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After opening the day on negative note, the Indian share markets have continued to trade below the dotted line. Sectoral indices are trading on a mixed note with stocks in the Realty sector and the Metal sector witnessing maximum buying interest. Stocks in the Banking sector are trading in the red.
The BSE Sensex is trading down by 85 points (down 0.3%) and the NSE Nifty is trading down 22 points (down 0.3%). Meanwhile, the BSE Mid Cap index is trading up by 0.4%, while the BSE Small Cap index is trading up by 0.8%. The rupee is trading at 68.01 to the US$.
According to an article in a leading financial daily, foreign portfolio investors (FPIs) have withdrawn a massive US $4 billion (Rs 272billion) from the Indian capital market in the month of December alone. This withdrawal comes on the heels of the interest rate hike by the US Federal Reserve.
This was the third consecutive month of outflows by overseas investors and most of the outflows have been witnessed in the debt market during the period under review.
The latest FPI outflow took place following a withdrawal of Rs 497 billion on a net basis from the capital market in both equity and debt during the months of October and November. Prior to that, FPIs had poured in Rs 460 billion in the capital market in preceding three months from July to September.
The FPI withdrawals started in October 2016 with uncertainties over the US election results.
While demonetisation may have impacted the short term sentiment. The withdrawal was further aggravated due to several factors including uncertainty over US ties after Donald Trump's victory, interest rate hike by the federal reserve, and a surge in oil prices.
Net withdrawal by FPIs from equities stood at Rs 82 billion in December, while from the debt market was Rs 189 billion, translating into a total outflow of Rs 271 billion (US $3.98 billion).
As of December, equities still remain positive on inflows for the 2016 calendar year. It was the debt market that was witness to large amounts of FPI outflows in December. The net outflows in the month of November and December alone accounted for 92% of the outflows in the debt market.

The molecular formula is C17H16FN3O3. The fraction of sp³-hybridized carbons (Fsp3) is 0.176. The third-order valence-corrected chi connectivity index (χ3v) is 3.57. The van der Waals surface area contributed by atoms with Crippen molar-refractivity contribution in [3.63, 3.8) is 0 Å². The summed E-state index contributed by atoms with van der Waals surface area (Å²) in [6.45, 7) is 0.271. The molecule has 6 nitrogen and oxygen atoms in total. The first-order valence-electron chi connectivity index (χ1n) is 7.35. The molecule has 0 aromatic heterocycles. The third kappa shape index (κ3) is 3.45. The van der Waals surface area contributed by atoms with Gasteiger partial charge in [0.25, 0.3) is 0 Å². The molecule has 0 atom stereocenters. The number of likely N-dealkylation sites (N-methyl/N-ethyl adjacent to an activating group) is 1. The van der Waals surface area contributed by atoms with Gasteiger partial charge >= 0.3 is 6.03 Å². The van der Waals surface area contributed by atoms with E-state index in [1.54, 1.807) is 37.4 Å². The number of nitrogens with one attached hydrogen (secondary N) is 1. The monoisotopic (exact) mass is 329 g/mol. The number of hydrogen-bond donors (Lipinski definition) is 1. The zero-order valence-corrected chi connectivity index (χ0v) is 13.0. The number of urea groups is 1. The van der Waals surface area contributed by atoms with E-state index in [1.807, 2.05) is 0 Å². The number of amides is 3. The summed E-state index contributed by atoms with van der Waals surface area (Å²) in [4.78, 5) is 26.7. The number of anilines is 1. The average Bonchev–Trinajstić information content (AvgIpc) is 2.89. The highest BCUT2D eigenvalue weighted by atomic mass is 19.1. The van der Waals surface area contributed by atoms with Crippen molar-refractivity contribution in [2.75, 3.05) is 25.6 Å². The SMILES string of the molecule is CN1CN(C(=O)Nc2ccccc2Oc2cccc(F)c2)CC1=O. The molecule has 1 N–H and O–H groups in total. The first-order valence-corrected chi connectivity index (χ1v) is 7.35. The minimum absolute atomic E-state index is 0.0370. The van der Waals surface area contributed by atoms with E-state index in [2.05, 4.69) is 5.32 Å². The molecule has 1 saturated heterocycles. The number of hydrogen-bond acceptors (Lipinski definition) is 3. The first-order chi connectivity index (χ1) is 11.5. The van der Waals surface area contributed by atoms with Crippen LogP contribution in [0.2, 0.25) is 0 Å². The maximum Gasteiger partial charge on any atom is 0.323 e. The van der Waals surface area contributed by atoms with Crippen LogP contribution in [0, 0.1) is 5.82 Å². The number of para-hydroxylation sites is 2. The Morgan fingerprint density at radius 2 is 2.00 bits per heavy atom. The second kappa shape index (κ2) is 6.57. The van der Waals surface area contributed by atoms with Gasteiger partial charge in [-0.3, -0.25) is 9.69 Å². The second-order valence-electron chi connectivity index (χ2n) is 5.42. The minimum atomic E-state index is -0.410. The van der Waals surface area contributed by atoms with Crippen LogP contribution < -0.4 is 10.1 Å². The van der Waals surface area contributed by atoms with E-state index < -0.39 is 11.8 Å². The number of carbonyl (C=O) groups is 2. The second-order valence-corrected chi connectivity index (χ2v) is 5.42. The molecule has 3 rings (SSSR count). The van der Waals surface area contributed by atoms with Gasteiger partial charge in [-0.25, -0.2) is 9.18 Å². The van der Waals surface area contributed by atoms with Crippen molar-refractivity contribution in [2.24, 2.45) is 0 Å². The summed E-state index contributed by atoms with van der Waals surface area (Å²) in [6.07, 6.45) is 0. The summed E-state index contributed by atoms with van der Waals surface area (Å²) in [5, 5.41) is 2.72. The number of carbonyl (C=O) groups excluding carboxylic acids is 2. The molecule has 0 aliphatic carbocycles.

Moving on the news from the auto sector, shares of Bajaj Auto have fallen as much as 2.5% in intra-day trading after the company registered at steep 22% decline in overall sales for December 2016.
The company said in a statement that it sold 225,529 vehicles as against 289,003 in the corresponding period a year ago. Sales of motorcycles were down 18%, while those of commercial vehicles plunged 46% on a year-on-year basis.
The decline in sales can strongly attributed to the demonetisation move, especially in the rural areas, where the demand has fallen by 20%.
Demonetisation has had a telling effect on India's prolific two-wheeler industry, with new dispatches from factories to dealers and sub-dealers reducing drastically in December. A big chunk of two-wheeler sales happens in rural India, with a large number of the transactions in cash. With demonetisation causing a cash crunch, potential buyers either scrapped or postponed their decision, hurting demand
Car manufacturers too face a similar predicament. India's largest car manufacturer Maruti Suzuki has reported a decline of 4.4% in domestic sales for the month of December 2016 as compared to the corresponding period last year.
Auto stocks have taken a beating post demonetisation. Stocks from the automobile sector have fallen about 10% since the demonetisation scheme was announced on 8 November, 2016.
However, as my colleague Kunal Thanvi points out in a recent edition of the 5 Minute WrapUp, the current slump due to demonetisation is only a temporary setback.
Capitalizing on the correction in auto stocks, our Hidden Treasure team has recommended a stock from the auto ancillary sector.
But is it a buy? Find out here.
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